AMD unveils lower-power Mirrorbit flash memory

  • Tom Krazit (IDG News Service)
  • 15 June, 2004 09:36

Advanced Micro Devices' (AMD's) Spansion flash memory joint venture plans to announce on Tuesday the second-generation of its Mirrorbit flash memory designed specifically for cell phones and other wireless devices, the company said.

Mirrorbit flash memory now operates at a lower voltage than the first-generation technology, and offers better performance at a price that allows cell phone manufacturers to use it in a wider range of devices, said Amir Mashkoori, senior vice president and general manager of the Spansion wireless business unit.

Spansion is the operating name for FASL, AMD's flash memory joint venture with Fujitsu. The company manufacturers NOR flash memory, and currently leads that market based on recent data from iSuppli.

Flash memory is used in cell phones, set-top boxes, and other devices to store data when the power is turned off. PCs use RAM to store data temporarily, but RAM requires a constant supply of electricity. Hard drives are significantly smaller and cheaper than in the past, but still aren't the best storage method for lightweight cell phones.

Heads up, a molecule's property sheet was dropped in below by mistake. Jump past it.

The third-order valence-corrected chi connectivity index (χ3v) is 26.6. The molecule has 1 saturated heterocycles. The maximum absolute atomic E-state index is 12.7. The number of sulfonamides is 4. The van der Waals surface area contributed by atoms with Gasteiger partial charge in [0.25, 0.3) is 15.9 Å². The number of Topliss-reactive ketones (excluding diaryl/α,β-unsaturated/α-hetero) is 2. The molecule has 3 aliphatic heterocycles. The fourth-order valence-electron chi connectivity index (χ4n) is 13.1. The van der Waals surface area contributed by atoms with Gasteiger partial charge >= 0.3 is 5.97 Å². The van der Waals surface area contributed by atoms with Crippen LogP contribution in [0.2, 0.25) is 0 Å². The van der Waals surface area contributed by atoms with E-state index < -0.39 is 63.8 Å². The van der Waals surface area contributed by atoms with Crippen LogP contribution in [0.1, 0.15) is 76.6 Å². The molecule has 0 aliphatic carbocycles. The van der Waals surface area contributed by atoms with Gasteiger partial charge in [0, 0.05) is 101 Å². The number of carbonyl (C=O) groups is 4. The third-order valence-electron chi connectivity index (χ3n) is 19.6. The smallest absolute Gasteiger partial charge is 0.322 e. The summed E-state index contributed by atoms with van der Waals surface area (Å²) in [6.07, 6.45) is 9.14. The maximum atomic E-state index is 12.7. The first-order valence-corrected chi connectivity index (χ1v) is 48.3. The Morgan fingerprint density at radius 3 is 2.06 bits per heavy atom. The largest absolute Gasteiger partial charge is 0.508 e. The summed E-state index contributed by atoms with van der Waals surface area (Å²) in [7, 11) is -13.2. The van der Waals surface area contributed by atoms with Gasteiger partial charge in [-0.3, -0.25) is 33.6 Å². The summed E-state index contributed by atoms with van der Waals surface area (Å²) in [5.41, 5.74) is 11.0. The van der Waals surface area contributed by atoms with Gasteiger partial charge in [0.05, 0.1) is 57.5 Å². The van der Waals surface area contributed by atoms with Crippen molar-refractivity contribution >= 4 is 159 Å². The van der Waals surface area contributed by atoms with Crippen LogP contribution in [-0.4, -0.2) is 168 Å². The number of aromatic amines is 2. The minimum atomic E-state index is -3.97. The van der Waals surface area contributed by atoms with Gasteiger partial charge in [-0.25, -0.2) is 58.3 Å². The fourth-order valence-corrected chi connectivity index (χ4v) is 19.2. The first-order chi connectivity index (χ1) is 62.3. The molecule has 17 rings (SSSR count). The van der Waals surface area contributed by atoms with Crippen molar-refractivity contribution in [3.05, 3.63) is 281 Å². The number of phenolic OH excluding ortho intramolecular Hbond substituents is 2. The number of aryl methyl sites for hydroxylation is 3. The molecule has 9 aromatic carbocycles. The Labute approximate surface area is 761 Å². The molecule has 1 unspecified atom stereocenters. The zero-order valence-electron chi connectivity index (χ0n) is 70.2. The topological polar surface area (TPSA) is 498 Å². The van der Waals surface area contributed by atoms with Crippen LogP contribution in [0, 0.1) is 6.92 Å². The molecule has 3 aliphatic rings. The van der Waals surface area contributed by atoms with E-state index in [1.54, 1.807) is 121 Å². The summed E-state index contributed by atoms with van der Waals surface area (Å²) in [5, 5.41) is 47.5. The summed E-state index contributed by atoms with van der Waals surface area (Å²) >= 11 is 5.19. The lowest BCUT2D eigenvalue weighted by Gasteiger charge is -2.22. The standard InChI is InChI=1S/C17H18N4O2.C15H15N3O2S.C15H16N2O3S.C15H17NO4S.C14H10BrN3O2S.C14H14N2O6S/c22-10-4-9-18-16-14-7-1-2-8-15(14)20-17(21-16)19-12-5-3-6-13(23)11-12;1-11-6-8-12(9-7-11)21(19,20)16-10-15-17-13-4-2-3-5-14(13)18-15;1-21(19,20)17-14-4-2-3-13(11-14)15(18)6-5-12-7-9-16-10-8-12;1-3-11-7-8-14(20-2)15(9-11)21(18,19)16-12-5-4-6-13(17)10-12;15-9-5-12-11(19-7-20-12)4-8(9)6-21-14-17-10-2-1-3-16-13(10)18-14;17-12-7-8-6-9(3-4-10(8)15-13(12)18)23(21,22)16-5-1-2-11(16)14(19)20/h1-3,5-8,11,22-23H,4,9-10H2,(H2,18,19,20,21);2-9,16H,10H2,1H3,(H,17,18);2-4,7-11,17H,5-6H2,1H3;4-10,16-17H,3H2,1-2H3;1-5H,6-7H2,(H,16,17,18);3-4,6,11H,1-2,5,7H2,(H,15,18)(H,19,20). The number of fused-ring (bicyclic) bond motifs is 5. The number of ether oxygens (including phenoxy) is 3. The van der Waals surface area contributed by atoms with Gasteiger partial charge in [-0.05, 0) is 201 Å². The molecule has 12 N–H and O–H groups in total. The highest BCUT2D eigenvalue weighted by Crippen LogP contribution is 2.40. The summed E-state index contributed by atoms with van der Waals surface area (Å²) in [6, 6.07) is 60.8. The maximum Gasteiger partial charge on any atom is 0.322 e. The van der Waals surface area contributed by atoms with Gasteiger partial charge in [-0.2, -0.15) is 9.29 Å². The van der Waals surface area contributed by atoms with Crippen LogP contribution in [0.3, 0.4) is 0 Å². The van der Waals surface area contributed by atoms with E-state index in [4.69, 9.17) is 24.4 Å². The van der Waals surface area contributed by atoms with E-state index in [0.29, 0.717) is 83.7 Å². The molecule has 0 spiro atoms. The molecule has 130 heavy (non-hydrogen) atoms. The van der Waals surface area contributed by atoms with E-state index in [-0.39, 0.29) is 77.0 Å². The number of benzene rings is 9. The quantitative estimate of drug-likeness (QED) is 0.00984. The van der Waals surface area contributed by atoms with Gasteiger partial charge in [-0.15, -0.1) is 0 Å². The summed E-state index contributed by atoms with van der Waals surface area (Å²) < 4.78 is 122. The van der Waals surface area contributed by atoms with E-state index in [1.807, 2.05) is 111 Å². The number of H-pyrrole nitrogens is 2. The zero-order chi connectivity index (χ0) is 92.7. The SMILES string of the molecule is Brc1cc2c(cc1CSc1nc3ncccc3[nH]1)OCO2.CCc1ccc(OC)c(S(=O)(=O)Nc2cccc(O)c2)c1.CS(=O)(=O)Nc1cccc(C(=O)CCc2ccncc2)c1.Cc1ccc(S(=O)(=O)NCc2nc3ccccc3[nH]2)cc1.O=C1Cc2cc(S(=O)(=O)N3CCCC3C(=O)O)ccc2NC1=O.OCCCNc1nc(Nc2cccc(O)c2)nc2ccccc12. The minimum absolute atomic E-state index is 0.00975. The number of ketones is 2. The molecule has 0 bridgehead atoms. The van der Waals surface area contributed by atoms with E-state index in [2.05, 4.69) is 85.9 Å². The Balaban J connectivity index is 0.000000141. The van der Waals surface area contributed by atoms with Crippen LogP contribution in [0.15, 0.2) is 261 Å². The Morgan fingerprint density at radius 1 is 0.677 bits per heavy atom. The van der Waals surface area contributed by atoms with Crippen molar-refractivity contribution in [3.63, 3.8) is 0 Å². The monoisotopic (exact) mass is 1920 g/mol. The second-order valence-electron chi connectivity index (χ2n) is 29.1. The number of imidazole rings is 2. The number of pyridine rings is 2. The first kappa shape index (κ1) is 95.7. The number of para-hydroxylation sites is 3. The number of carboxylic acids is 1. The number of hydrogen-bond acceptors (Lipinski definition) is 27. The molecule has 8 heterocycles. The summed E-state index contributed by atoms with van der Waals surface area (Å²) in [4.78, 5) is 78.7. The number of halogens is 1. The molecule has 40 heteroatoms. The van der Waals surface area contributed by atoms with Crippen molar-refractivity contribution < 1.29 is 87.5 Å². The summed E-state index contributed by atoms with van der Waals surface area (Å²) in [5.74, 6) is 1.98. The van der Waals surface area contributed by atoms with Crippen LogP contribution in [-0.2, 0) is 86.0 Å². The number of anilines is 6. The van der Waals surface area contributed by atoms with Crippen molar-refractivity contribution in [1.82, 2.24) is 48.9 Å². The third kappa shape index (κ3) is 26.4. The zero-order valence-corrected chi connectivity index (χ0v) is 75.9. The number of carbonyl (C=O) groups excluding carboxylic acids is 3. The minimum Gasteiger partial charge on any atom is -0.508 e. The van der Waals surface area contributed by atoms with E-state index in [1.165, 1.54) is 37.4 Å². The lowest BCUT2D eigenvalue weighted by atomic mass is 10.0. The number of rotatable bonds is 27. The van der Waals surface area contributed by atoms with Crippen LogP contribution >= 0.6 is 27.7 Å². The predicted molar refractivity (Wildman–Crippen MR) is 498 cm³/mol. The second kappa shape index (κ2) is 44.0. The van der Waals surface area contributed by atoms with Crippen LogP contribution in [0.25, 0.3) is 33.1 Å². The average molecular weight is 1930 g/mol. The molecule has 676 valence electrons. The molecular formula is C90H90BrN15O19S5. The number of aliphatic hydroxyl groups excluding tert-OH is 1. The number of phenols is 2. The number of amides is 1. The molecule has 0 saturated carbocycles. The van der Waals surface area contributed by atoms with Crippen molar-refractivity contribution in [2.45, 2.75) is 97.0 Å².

NOR flash memory has generally been used in embedded devices such as set-top boxes and DVD players. The other main type of flash memory, known as NAND, is less expensive than NOR but is also considered less reliable. It has been used in expansion memory cards and digital cameras.

The new generation of Mirrorbit technology makes NOR memory a more viable product for cell phone manufacturers, Mashkoori said. It now operates at 1.8 volts, as compared to 3 volts required by the earlier generation. It also uses burst technology to transfer data from the memory to the processor.

Burst technology allows the processor to access a stream of data from memory, which will be very important for newer cell phones that will download audio and video from a wireless network, Mashkoori said.

The performance increases help improve Mirrorbit's appeal to cell phone designers, but the real key of the second-generation product is the ability to deliver those performance increases at the pricing requirements of cell phone manufacturers, said John Nation, division marketing manager for Spansion.

Cell phone manufacturers want to offer a less-expensive category of phones for around $100, Nation said. That price requires a memory product that costs about 25 percent of the total manufacturing cost, he said.

AMD has increased memory performance while staying within those pricing guidelines, Nation said. This means cell phone users can enjoy more memory-intensive applications without having to pay as much for their cell phones, he said.